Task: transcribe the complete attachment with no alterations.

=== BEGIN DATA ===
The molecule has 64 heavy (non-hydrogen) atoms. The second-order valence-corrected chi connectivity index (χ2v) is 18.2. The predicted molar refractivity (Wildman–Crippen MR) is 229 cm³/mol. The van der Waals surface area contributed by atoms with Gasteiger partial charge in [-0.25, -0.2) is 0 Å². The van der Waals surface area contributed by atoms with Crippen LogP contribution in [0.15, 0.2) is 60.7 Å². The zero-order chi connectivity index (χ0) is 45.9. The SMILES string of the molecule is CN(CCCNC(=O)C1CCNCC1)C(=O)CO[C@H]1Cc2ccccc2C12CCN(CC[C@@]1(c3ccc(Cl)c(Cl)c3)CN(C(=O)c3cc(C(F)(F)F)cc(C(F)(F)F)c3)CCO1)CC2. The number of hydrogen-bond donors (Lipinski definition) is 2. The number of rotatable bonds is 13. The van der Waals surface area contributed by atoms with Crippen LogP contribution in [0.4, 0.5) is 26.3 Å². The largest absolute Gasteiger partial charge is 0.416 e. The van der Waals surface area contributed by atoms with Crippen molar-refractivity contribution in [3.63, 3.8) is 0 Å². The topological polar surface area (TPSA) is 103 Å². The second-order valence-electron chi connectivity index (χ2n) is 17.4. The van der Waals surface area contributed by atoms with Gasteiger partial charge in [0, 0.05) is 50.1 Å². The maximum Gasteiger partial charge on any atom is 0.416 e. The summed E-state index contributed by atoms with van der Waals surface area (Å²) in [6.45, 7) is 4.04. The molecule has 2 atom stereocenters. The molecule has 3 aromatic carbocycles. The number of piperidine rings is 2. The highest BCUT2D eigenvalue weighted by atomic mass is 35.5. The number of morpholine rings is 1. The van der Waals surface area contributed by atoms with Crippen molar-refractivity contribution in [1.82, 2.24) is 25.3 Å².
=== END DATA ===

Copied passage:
The molecule has 64 heavy (non-hydrogen) atoms. The second-order valence-corrected chi connectivity index (χ2v) is 18.2. The predicted molar refractivity (Wildman–Crippen MR) is 229 cm³/mol. The van der Waals surface area contributed by atoms with Gasteiger partial charge in [-0.25, -0.2) is 0 Å². The van der Waals surface area contributed by atoms with Crippen LogP contribution in [0.15, 0.2) is 60.7 Å². The zero-order chi connectivity index (χ0) is 45.9. The SMILES string of the molecule is CN(CCCNC(=O)C1CCNCC1)C(=O)CO[C@H]1Cc2ccccc2C12CCN(CC[C@@]1(c3ccc(Cl)c(Cl)c3)CN(C(=O)c3cc(C(F)(F)F)cc(C(F)(F)F)c3)CCO1)CC2. The number of hydrogen-bond donors (Lipinski definition) is 2. The number of rotatable bonds is 13. The van der Waals surface area contributed by atoms with Crippen LogP contribution in [0.4, 0.5) is 26.3 Å². The largest absolute Gasteiger partial charge is 0.416 e. The van der Waals surface area contributed by atoms with Crippen molar-refractivity contribution in [3.63, 3.8) is 0 Å². The topological polar surface area (TPSA) is 103 Å². The second-order valence-electron chi connectivity index (χ2n) is 17.4. The van der Waals surface area contributed by atoms with Gasteiger partial charge in [0, 0.05) is 50.1 Å². The maximum Gasteiger partial charge on any atom is 0.416 e. The summed E-state index contributed by atoms with van der Waals surface area (Å²) in [6.45, 7) is 4.04. The molecule has 2 atom stereocenters. The molecule has 3 aromatic carbocycles. The number of piperidine rings is 2. The highest BCUT2D eigenvalue weighted by atomic mass is 35.5. The number of morpholine rings is 1. The van der Waals surface area contributed by atoms with Crippen molar-refractivity contribution in [1.82, 2.24) is 25.3 Å².